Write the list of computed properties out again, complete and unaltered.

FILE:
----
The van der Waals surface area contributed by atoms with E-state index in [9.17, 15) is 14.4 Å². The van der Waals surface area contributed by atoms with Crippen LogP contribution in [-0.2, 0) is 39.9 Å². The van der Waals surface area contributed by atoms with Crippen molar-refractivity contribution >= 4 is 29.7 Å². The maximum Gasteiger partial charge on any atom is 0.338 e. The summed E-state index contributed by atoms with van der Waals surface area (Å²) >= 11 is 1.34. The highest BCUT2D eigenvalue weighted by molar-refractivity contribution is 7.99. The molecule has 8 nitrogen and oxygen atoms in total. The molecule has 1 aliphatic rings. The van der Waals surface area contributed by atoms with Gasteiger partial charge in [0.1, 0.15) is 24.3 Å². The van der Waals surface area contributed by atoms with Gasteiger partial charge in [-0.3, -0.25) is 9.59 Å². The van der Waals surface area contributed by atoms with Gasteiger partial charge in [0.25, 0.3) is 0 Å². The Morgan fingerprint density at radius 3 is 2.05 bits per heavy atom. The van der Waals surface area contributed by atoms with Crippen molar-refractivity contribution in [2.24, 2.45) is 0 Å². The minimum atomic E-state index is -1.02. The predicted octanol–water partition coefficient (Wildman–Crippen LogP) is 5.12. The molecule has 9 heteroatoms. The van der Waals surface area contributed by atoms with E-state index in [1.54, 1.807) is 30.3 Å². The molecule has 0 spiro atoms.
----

The van der Waals surface area contributed by atoms with E-state index in [9.17, 15) is 14.4 Å². The van der Waals surface area contributed by atoms with Crippen LogP contribution in [-0.2, 0) is 39.9 Å². The van der Waals surface area contributed by atoms with Crippen molar-refractivity contribution >= 4 is 29.7 Å². The maximum Gasteiger partial charge on any atom is 0.338 e. The summed E-state index contributed by atoms with van der Waals surface area (Å²) >= 11 is 1.34. The highest BCUT2D eigenvalue weighted by molar-refractivity contribution is 7.99. The molecule has 8 nitrogen and oxygen atoms in total. The molecule has 1 aliphatic rings. The van der Waals surface area contributed by atoms with Gasteiger partial charge in [0.1, 0.15) is 24.3 Å². The van der Waals surface area contributed by atoms with Gasteiger partial charge in [-0.3, -0.25) is 9.59 Å². The van der Waals surface area contributed by atoms with Gasteiger partial charge in [0.25, 0.3) is 0 Å². The Morgan fingerprint density at radius 3 is 2.05 bits per heavy atom. The van der Waals surface area contributed by atoms with Crippen molar-refractivity contribution in [2.24, 2.45) is 0 Å². The minimum atomic E-state index is -1.02. The predicted octanol–water partition coefficient (Wildman–Crippen LogP) is 5.12. The molecule has 9 heteroatoms. The van der Waals surface area contributed by atoms with E-state index in [1.54, 1.807) is 30.3 Å². The molecule has 0 spiro atoms.